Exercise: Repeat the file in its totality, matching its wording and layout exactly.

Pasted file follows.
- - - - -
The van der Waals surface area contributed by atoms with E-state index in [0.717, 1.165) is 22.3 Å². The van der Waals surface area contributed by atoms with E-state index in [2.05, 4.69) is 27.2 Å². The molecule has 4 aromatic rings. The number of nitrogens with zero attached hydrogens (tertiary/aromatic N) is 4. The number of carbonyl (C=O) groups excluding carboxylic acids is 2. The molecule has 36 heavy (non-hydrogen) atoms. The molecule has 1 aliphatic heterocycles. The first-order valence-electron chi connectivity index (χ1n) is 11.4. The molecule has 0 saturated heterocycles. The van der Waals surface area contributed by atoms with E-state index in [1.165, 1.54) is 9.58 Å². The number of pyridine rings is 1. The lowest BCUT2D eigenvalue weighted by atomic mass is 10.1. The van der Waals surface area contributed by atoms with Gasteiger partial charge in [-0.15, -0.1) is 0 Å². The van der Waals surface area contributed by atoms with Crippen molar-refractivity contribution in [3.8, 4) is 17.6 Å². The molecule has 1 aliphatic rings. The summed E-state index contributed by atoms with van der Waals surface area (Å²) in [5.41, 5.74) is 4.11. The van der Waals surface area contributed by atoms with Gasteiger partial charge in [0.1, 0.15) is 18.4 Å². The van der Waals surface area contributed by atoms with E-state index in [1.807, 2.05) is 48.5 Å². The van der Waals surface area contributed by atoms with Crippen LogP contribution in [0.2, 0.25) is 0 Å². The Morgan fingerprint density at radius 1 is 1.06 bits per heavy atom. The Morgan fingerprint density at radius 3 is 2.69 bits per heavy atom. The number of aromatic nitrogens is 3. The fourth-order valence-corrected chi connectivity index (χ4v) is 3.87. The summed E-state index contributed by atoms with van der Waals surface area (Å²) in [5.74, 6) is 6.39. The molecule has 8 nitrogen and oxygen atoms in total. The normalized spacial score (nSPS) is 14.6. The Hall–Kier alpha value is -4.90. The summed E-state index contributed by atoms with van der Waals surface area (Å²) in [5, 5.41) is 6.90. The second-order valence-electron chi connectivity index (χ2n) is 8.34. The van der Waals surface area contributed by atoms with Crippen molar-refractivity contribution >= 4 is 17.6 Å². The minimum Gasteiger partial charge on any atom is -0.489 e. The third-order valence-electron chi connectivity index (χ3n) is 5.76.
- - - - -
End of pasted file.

The van der Waals surface area contributed by atoms with E-state index in [0.717, 1.165) is 22.3 Å². The van der Waals surface area contributed by atoms with E-state index in [2.05, 4.69) is 27.2 Å². The molecule has 4 aromatic rings. The number of nitrogens with zero attached hydrogens (tertiary/aromatic N) is 4. The number of carbonyl (C=O) groups excluding carboxylic acids is 2. The molecule has 36 heavy (non-hydrogen) atoms. The molecule has 1 aliphatic heterocycles. The first-order valence-electron chi connectivity index (χ1n) is 11.4. The molecule has 0 saturated heterocycles. The van der Waals surface area contributed by atoms with E-state index in [1.165, 1.54) is 9.58 Å². The number of pyridine rings is 1. The lowest BCUT2D eigenvalue weighted by atomic mass is 10.1. The van der Waals surface area contributed by atoms with Gasteiger partial charge in [-0.15, -0.1) is 0 Å². The van der Waals surface area contributed by atoms with Crippen molar-refractivity contribution in [3.8, 4) is 17.6 Å². The molecule has 1 aliphatic rings. The summed E-state index contributed by atoms with van der Waals surface area (Å²) in [5.41, 5.74) is 4.11. The van der Waals surface area contributed by atoms with Gasteiger partial charge in [0.1, 0.15) is 18.4 Å². The van der Waals surface area contributed by atoms with E-state index in [1.807, 2.05) is 48.5 Å². The van der Waals surface area contributed by atoms with Crippen LogP contribution in [0.2, 0.25) is 0 Å². The Morgan fingerprint density at radius 1 is 1.06 bits per heavy atom. The Morgan fingerprint density at radius 3 is 2.69 bits per heavy atom. The number of aromatic nitrogens is 3. The fourth-order valence-corrected chi connectivity index (χ4v) is 3.87. The summed E-state index contributed by atoms with van der Waals surface area (Å²) in [5.74, 6) is 6.39. The molecule has 8 nitrogen and oxygen atoms in total. The normalized spacial score (nSPS) is 14.6. The Hall–Kier alpha value is -4.90. The summed E-state index contributed by atoms with van der Waals surface area (Å²) in [5, 5.41) is 6.90. The second-order valence-electron chi connectivity index (χ2n) is 8.34. The van der Waals surface area contributed by atoms with Crippen molar-refractivity contribution >= 4 is 17.6 Å². The minimum Gasteiger partial charge on any atom is -0.489 e. The third-order valence-electron chi connectivity index (χ3n) is 5.76.